AJ Litonjua HRM35 Rose Anne Bacos BSA42 “Siguro para sa akin ‘yong babaguhin ko sa Philippine history is hindi dapat pinatay ng kapwa Pilipino si Heneral Luna. Kasi alam naman natin, si Heneral Luna, isa siya sa pinakamahusay na militar dito sa Pilipinas and kung patuloy siya na naglingkod or ginawa ‘yong mga plano nila, siguro mas naging successful ‘yong paglaban natin sa ibang bansa or sa mga Amerikano.”

Isabella Marcos JOU31

Angela De Guzman BIT33

“I guess ‘yong babaguhin ko is ‘yong pag-alis ng America… ’yong base nila dito [kasi] pinaalis sila ng government natin. Ayoko maging [colony] ng America ‘yong Philippines pero I think yung presence nila dito [ay] importante lalo na dahil medyo dangerous yung world ngayon, maraming possibilities na magkaroon ng war. So I think na importante na mayro’n silang presence dito sa country.”

“If I change anything, I guess it’ll be the immense decrease in terms of respect for women when the colonial period started, since in the pre-colonial culture, they somehow managed to reach equality between both genders. However, when the Spaniards arrived in the Philippines and the western colonization started, women were treated as objects and that was not a very pleasant occurrence. So it’s one of the things that I would like to change.”

“Sa Philippine history, ‘yong babaguhin ko is ‘yong [pagpasa] sa Batas Rizal kasi bakit ‘yong buhay lang ni Rizal ‘yong kailangan aralin? May naitulong din naman ‘yong ibang bayani, bakit ‘yong kanya lang ‘yo ng kailangang bigyang halaga?”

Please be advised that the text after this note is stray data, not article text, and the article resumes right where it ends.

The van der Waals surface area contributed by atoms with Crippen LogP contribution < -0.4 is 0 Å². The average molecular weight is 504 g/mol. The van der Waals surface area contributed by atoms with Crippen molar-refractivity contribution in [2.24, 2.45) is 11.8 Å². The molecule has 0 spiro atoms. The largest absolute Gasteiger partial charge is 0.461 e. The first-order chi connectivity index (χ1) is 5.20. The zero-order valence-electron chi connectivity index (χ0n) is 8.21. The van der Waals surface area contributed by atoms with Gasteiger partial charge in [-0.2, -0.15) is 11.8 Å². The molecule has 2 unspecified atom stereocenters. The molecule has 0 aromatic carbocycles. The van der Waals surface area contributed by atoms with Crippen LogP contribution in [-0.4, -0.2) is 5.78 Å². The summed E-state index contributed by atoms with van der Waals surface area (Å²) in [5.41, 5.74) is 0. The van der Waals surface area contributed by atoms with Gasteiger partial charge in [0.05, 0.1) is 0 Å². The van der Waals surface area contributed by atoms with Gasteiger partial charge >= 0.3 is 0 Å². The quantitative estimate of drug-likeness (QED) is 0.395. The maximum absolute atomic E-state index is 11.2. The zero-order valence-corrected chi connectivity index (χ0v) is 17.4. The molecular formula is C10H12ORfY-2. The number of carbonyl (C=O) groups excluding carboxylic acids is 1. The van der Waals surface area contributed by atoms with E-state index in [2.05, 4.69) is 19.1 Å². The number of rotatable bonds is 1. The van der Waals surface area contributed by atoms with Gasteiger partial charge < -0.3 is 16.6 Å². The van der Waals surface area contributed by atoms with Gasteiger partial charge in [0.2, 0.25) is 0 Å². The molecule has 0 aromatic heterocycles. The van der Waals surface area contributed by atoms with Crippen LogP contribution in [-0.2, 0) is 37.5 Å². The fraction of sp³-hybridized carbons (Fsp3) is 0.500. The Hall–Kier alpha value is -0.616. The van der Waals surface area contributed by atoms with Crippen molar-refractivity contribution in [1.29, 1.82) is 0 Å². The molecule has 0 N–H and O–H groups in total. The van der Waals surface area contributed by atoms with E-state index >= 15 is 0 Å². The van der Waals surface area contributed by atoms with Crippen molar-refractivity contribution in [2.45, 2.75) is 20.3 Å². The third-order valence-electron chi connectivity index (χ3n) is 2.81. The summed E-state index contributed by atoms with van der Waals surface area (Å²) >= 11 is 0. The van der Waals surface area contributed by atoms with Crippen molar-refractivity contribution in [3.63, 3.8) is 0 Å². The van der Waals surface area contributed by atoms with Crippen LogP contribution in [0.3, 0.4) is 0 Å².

Basilio Olivares PHI41 “Tingin ko [ang] dapat na maging pambansang bayani ay si Andres Bonifacio kasi no’ng in-elect si Jose Rizal upang maging pambansang bayani, ang mga Amerikano ang gumawa nito dahil si Jose Rizal ay pabor sa peace at sa impluwensya [ng] ibang bansa. Si Andres Bonifacio, sa isang kamay, ay hindi nakapag-aral sa ibang bansa at [isang] tunay na Pilipino.”


People words by Marielle De Guzman (contributor) photo by Pia Marantan

Daniel Domingo and Matt Perez (from left to right)

"We sometimes play na walang talent fee. It’s not all about the money. Money is not the issue. We just want to play our music, 'yon lang. [It’s a] passion"

No sugarcoating—just straight up playing fresh tunes and living out a passion for music. Originally intended to be a solo project, the acoustic duo People is an up-and-coming band composed of DLSU-D Biology students Matt Perez and Daniel Domingo, who both recently decided to be a duo to write songs about their own stories and what they’ve learned from other folks. Before People, lead vocalist Matt began pursuing music back in his high school years through songwriting, eventually producing their album’s first track titled “Set Sail”, an atypical love song with a ballad vibe fit for slow dancing. His deep interest in music spurred his current bandmate, Daniel, to venture into also pursuing music and songwriting. Their first self-titled album, People, is comprised of six originals, with four tracks played during their first gig at the De La Salle Health Sciences Institute event last August. People’s storytelling ranges from something as intimate as a love letter to something as painful as goodbyes. In their latest released track Drowning, Matt recalls how he wrote the song about a girl he chased who only dumped him in the end. He couldn’t compare the feeling to any other word but drowning. The duo relies heavily on their own vocals accompanied by acoustic and rhythm guitars and sometimes their friends for backing vocals, percussions, and other instruments. Surprisingly, People manages to produce very distinct acoustic tracks—surely something to hook you in with their calm, raspy voices, and endless, intimate guitar strumming.